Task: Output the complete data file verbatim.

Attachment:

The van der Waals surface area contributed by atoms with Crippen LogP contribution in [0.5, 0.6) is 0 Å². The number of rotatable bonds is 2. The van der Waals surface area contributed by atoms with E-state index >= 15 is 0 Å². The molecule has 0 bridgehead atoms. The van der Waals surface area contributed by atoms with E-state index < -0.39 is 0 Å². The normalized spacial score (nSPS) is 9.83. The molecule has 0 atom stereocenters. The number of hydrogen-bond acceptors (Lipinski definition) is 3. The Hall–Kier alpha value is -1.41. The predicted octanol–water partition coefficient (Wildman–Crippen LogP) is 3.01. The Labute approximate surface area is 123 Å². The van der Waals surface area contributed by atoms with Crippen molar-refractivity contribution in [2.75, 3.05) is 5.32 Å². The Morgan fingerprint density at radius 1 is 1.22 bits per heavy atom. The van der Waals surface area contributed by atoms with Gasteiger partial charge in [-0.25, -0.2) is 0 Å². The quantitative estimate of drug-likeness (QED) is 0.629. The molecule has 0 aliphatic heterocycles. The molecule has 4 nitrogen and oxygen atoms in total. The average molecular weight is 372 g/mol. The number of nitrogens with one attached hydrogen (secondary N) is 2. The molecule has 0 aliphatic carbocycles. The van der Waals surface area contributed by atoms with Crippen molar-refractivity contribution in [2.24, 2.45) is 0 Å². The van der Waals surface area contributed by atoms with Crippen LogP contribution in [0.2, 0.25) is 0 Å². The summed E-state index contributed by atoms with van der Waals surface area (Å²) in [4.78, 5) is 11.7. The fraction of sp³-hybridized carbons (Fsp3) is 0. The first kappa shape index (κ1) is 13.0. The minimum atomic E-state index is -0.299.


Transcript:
The van der Waals surface area contributed by atoms with Crippen LogP contribution in [0.5, 0.6) is 0 Å². The number of rotatable bonds is 2. The van der Waals surface area contributed by atoms with E-state index >= 15 is 0 Å². The molecule has 0 bridgehead atoms. The van der Waals surface area contributed by atoms with E-state index < -0.39 is 0 Å². The normalized spacial score (nSPS) is 9.83. The molecule has 0 atom stereocenters. The number of hydrogen-bond acceptors (Lipinski definition) is 3. The Hall–Kier alpha value is -1.41. The predicted octanol–water partition coefficient (Wildman–Crippen LogP) is 3.01. The Labute approximate surface area is 123 Å². The van der Waals surface area contributed by atoms with Crippen molar-refractivity contribution in [2.75, 3.05) is 5.32 Å². The Morgan fingerprint density at radius 1 is 1.22 bits per heavy atom. The van der Waals surface area contributed by atoms with Gasteiger partial charge in [-0.25, -0.2) is 0 Å². The quantitative estimate of drug-likeness (QED) is 0.629. The molecule has 0 aliphatic heterocycles. The molecule has 4 nitrogen and oxygen atoms in total. The average molecular weight is 372 g/mol. The number of nitrogens with one attached hydrogen (secondary N) is 2. The molecule has 0 aliphatic carbocycles. The van der Waals surface area contributed by atoms with Crippen molar-refractivity contribution in [2.24, 2.45) is 0 Å². The van der Waals surface area contributed by atoms with Crippen LogP contribution in [0.2, 0.25) is 0 Å². The summed E-state index contributed by atoms with van der Waals surface area (Å²) in [4.78, 5) is 11.7. The fraction of sp³-hybridized carbons (Fsp3) is 0. The first kappa shape index (κ1) is 13.0. The minimum atomic E-state index is -0.299.